Hanford, California Therapists
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An Overview of Mental Health in Hanford, California
The city of Hanford in California began in 1877 when the Southern Pacific Railway crossed through a sheepherder’s small camp. Railway interests contributed to the development of the settlement, but fires damaged the growth of the town. Despite these obstacles, the town officially became the City of Hanford in 1891. Recently, in the 1980s, the city began a project to restore and rehabilitate historic structures from the small town’s start. An extension of the project called the Main Street Program seeks to revitalize the downtown. The city continues to change and grow through the years
Visitors may not see the complexity of this city: the care for the citizens versus the mental health struggles, the remembrance of history versus the struggle to keep the past alive, and the community pride versus the discord among residents. Those who visit Hanford, rather, see a thriving city with many things to do.
The make-up of the city contributes to the mental health concerns present. Around 55,000 people reside in the area, and about 50% of the people are Hispanic. Almost 35% of residents speak a language other than English. The income per capita and the median household income in Hanford are 26% lower and 20% lower than the California rates respectively. The education, crime, employment, and racial distribution of the city, along with the high cost of living and low income contribute to the health struggles that the city faces.
A few statistics regarding education show the contribution that this area of life may have on current or future mental health struggles:
- The average test scores are 35%. These scores are 8% and 29% lower than the California and national averages respectively.
- The student-teacher ratio of 22:1 in Hanford compares to 20:1 in California and 16:1 in the United States. Having more students to one teacher means less attention for each student.
- Only about 81% of students complete eighth grade.
- Just 80% of students complete high school.
These shocking statistics show that education is a difficult area for the residents of Hanford, contributing to the mental illnesses present.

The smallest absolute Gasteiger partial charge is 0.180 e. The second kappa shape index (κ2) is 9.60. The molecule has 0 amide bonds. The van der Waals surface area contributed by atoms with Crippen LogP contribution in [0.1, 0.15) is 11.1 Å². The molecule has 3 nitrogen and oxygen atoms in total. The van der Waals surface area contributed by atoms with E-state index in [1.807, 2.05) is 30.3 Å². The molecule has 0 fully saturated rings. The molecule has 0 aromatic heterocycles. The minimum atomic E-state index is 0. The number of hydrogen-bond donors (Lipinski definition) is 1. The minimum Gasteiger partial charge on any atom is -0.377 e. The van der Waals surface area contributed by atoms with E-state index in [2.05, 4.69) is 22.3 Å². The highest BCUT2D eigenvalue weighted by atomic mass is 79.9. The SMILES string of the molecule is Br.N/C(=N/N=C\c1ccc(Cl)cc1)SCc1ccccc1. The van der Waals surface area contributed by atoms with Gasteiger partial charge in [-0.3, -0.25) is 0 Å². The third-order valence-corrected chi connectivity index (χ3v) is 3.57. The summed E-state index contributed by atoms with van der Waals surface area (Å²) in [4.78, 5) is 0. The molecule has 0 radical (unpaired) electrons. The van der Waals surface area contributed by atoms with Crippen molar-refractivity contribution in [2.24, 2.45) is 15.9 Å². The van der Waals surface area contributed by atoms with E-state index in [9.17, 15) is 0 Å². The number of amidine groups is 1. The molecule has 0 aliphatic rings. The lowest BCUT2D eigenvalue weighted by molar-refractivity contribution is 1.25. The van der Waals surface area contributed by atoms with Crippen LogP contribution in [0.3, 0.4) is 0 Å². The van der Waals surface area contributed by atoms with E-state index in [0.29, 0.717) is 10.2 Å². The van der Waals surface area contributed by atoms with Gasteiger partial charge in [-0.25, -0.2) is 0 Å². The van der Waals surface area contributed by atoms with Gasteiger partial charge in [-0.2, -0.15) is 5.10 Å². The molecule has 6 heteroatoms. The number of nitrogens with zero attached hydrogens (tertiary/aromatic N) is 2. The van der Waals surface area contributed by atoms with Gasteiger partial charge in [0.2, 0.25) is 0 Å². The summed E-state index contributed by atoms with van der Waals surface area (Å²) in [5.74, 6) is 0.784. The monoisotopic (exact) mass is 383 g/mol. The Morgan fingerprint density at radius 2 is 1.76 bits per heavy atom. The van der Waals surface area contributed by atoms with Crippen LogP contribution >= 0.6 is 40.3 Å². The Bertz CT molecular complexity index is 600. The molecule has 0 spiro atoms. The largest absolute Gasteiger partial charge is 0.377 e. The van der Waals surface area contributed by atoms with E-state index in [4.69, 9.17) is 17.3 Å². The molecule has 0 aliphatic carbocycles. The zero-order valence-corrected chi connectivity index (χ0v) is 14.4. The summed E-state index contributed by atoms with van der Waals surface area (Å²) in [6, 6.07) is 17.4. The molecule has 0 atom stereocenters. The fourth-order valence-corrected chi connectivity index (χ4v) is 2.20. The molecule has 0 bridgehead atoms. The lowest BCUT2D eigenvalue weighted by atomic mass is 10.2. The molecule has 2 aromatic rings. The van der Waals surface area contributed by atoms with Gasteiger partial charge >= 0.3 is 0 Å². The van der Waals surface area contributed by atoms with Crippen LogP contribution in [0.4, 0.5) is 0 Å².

Mental health concerns also arise when considering the crime in the city. The total crime in Hanford of 2,945 crimes per 100,000 people is 7% higher than the national average. Unfortunately, a deeper look into the particular crimes committed shows that violent crimes contribute disproportionately to the elevated overall crime rate.
Violent crimes occur 13% more often than in California and 33% more often than in the United States. The property crime rate is just 3% higher than the national average. Additionally, Hanford is ranked in the top 101 cities with the lowest number of police officers per 1000 residents. It is also on the list of top cities with the largest crime rating per police officer.
Poverty contributes greatly to mental health concerns. The poverty rate in Hanford is almost 20%, which is 30% higher than the national average. Connected to poverty and its negative effects, unemployment poses a mental threat to people. The unemployment rate is 7% in Hanford, which is 53% higher than the national average. These two struggles are not only difficult on their own but also stressful situations that might bring about increased vulnerability to potentially mentally unhealthy thoughts and actions.
With the large Hispanic population present in Hanford, California, it is important to look into the specific mental health struggles of the given ethnicity. Consider the results of the study by Yeshiva University:
- Approximately 27% of Hispanics/Latinos reported high levels of depressive symptoms.
- Only 5% of the people in the study used antidepressants.
- Only 2.5% of the people in the study used anti-anxiety medications.
- Older people and women were more likely than younger people and men to experience symptoms of depression.
Hispanics do suffer from mental illness, and they also struggle to get the help they need. Language barriers as well as lack of insurance may contribute to the low percentage of people taking medication or seeking counseling.